A mother fatally shot her husband and three sons in their North Texas home before killing herself with a single shot to the head, the county sheriff announced Tuesday.
Investigators were still trying to determine why 33-year-old Guadalupe Ronquillo-Ovalle killed her family late Thursday or early Friday in Rice, 40 miles southeast of Dallas.
Navarro County Sheriff Elmer Tanner said the bodies of Ronquillo-Ovalle; her husband, Israel Alvarez, 33; and their sons, ages 4, 8 and 10, were discovered Sunday by Alvarez's father.
Alvarez and his sons had all been shot in the upper torso. Tanner said there was no indication that Alvarez fired any shots.
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Manuel Alvarez, Israel Alvarez's father, called 911 after finding the bodies. In Spanish, he told the operator, "They're all dead."
The killings came less than two weeks after Israel Alvarez was charged with family violence. Tanner said investigators could not determine much from his Sept. 11 arrest for a misdemeanor family violence charge, "other than that was an isolated incident involving family violence."
"We can only assume that there were problems in the household," Tanner said at a news conference.
Maria Franco, a family friend, said the couple came to her home on Sept. 16, asking for advice about keeping their relationship together. The couple talked about "normal problems" they were having, she said.
"I didn't hear anything dangerous," Franco said.
Manuel Alvarez said his three grandson were just like any other boys.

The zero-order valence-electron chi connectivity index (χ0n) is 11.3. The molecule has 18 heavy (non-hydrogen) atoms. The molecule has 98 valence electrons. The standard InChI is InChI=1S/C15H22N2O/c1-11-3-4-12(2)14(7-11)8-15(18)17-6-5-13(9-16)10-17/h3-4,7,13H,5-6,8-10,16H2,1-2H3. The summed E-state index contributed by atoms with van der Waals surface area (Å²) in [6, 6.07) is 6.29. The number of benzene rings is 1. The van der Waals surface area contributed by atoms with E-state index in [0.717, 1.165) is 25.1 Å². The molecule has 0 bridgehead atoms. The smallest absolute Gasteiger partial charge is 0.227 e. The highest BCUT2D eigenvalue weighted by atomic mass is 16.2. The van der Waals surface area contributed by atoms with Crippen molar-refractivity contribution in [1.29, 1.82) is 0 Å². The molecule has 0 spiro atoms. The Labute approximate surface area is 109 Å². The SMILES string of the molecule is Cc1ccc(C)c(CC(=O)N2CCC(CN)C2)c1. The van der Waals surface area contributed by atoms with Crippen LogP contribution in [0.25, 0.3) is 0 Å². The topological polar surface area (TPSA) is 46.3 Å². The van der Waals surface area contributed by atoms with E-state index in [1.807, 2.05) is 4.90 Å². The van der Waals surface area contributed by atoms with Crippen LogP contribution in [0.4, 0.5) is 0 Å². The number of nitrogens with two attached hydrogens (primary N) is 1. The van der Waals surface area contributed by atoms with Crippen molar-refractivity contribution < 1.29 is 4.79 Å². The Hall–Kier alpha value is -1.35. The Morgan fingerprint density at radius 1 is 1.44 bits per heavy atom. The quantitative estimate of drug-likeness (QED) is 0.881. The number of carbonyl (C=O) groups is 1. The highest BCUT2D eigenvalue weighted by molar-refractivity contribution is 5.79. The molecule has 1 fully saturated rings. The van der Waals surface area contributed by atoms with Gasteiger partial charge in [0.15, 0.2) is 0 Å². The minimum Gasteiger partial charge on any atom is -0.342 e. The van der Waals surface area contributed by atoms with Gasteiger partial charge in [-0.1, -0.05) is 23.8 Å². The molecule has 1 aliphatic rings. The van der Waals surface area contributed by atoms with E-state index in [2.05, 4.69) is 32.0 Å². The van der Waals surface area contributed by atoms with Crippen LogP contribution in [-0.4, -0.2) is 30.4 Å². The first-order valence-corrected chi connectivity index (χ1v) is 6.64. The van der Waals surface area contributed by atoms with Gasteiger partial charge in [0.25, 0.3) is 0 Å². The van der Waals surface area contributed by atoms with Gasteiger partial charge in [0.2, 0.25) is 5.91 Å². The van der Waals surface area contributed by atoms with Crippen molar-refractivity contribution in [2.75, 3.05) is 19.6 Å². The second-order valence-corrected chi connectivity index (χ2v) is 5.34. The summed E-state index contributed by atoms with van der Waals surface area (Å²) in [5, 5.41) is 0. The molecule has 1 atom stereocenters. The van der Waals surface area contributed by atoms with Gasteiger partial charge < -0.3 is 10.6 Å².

"Just like any other children, you saw them run around. They were normal children," he said.
According to a sheriff's office report released Monday, Ronquillo-Ovalle went to her children's elementary school on Sept. 11 to call 911 because Alvarez took away her cellphone and removed the battery. She told a deputy that she was on the phone talking to her sister when Alvarez entered the room and pushed her.
He pleaded no contest to the misdemeanor charge, paid a $367 fine and was released after spending two days in jail, records show.
No divorce filings or requests for a restraining order were filed, and Ronquillo-Ovalle did not ask for a protective order, according to records.
In an audio recording released Tuesday of a 911 call made by Alvarez's father after he found the bodies, Manuel Alvarez said he thought the deaths were due to suicide from natural gas being left on in the home. He had to use a ladder to enter the home through a second-story balcony.
Franco said the couple's 10-year-old son was best friends with one of her sons. She had to tell her son that his friend was now in heaven.
"I don't want to think about it," Franco said. "It breaks my heart."
"I join hands with students, staff and members of the community in offering our deepest sympathy concerning the tragic loss of three precious children who were students of Rice Elementary and Rice intermediate/ Middle Schools. Together, we honor their memory," Judith Pritchett, Rice school district superintendent, said in a statement Tuesday.
There is a growing memorial outside the family's home. A local pastor said the community reeling from the deaths.
"They're stunned, they're sad, because they love these people," pastor Eliseo Aldape said. "They saw them at grocery store, at different activities at school, and so they grieve."
NBC 5's Ray Villeda and Associated Press writer Juan A. Lozano in Houston contributed to this report.